AutoClassics fact: Lynx also mooted an XK8-based shooting brake, but it stayed in model form only.

Reliant Scimitar GTE

This much-loved sporting estate car was hugely influential. Nevertheless, the board at Reliant took some persuading that there was a market for it. Rooted in the Triplex GTS (Glazing Test Special) show car, which in turn was derived from the Scimitar GT coupé, the GTE was the work of Czech-born designer Tom Karen.

It caused a furore when released in 1970, with some arbiters of beauty praising the boldness of its outline, while others couldn’t get their heads around the rising waistline or the size of the rear screen. Variations on the theme remained in production to 1986, the GTE being revived by the ill-starred Middlebridge concern two years later.

AutoClassics fact: Bertone produced a shooting brake concept for Reliant in the early 1980s, but it remained a mock-up.

Volvo P1800ES

This attractive ’wagon was derived from the Italianate P1800 coupé, the redesign being the work of Volvo’s own styling chief Jan Wilsgaard after a rival bid by ex-Ghia man Sergio Coggiola was rejected. Introduced in 1972, the model’s signature feature was its frameless, all-glass tailgate – a styling cue that has since been revived on several models, most recently the C40.

For all its good looks, the ES had a relatively short life, with production ending only two years after just over 8000 cars had been made. The concept was too good to die, however, and Volvo followed through with the 480ES a decade later.

AutoClassics fact: The P1800ES was nicknamed Fiskbilen (The Fish Van) in its homeland.

Lancia Beta HPE

Variously referred to as the High Performance Estate, and High Performance Executive, this underrated Lancia was introduced in 1975 and remained in production for nine years. Distinct from many other production models, the HPE was styled internally – albeit with input from freelance collaborator Pietro Castagnero.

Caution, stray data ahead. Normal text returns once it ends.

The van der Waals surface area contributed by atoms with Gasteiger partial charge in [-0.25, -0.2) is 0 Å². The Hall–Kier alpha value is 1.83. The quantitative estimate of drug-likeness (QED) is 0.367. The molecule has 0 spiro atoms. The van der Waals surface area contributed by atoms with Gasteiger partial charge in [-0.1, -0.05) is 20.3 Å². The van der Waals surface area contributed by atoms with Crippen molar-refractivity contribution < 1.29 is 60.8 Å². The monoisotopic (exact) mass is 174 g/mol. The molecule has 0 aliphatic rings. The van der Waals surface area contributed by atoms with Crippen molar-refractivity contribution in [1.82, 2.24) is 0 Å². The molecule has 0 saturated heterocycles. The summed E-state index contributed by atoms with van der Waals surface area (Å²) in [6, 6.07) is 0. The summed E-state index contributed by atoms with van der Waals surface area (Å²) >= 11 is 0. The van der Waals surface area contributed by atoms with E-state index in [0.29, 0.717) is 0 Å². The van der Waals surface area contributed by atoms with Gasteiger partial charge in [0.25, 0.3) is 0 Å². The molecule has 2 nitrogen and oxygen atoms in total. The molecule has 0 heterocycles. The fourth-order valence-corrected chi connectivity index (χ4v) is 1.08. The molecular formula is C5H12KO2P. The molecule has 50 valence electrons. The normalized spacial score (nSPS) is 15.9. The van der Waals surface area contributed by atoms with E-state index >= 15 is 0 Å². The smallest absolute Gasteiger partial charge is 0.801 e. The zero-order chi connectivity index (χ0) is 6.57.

It was offered with a variety of four-cylinder, twin-cam units, but the most desirable model was the end-of-the-line, supercharged, 2-litre Volumex VX edition. More than 70,000 HPEs were made, but Lancia never followed through with a replacement.

AutoClassics fact: Pininfarina produced an estate version of the Gamma coupé, but sadly it remained unique.

Radford Aston Martin DB5/DB6

This factory-sanctioned conversion by Harold Radford (Coachbuilders) Ltd set the standard for all subsequent shooting brakes. The London firm already had form when it came to producing such cars, not least with its assorted Bentley-based offerings, but this was something else entirely due to the complexity of the donor Aston DB5’s ‘Superleggera’ method of construction.

A latticework of extra steel was added to support the roof, with Radford insisting that ‘…the world’s fastest dual-purpose vehicle’ was as rigid as the regular GT car. Twelve were made – four in left-hand drive configuration – along with six ostensibly similar DB6-based ‘wagons’, and they are now among the most highly prized Astons of them all.

AutoClassics fact: FLM Panelcraft of Putney also built a one-off DBS-based shooting brake.

Crayford Tracer

Commissioned by Page Motors of Epsom, this Triumph TR7-based shooting brake was the work of Crayford Engineering, a firm that was once well known for its convertible and estate-car conversions. In addition to the revised rear bodywork, the car featured fold-down rear seats, making it a (notional) 2+2.

The intention had been to make the car in volume to be sold exclusively through Page Motors, but, despite several show appearances and mentions in the specialist press, no orders were taken. The Tracer was possibly undone by the fact that it had little in the way of carrying capacity, even relative to the donor car. The one and only Tracer still exists, and is rumoured to be in Switzerland.

AutoClassics fact: Among the many Crayford estate-car conversions, the most glamorous was the one-off Condor based on a Mercedes-Benz 450SLC.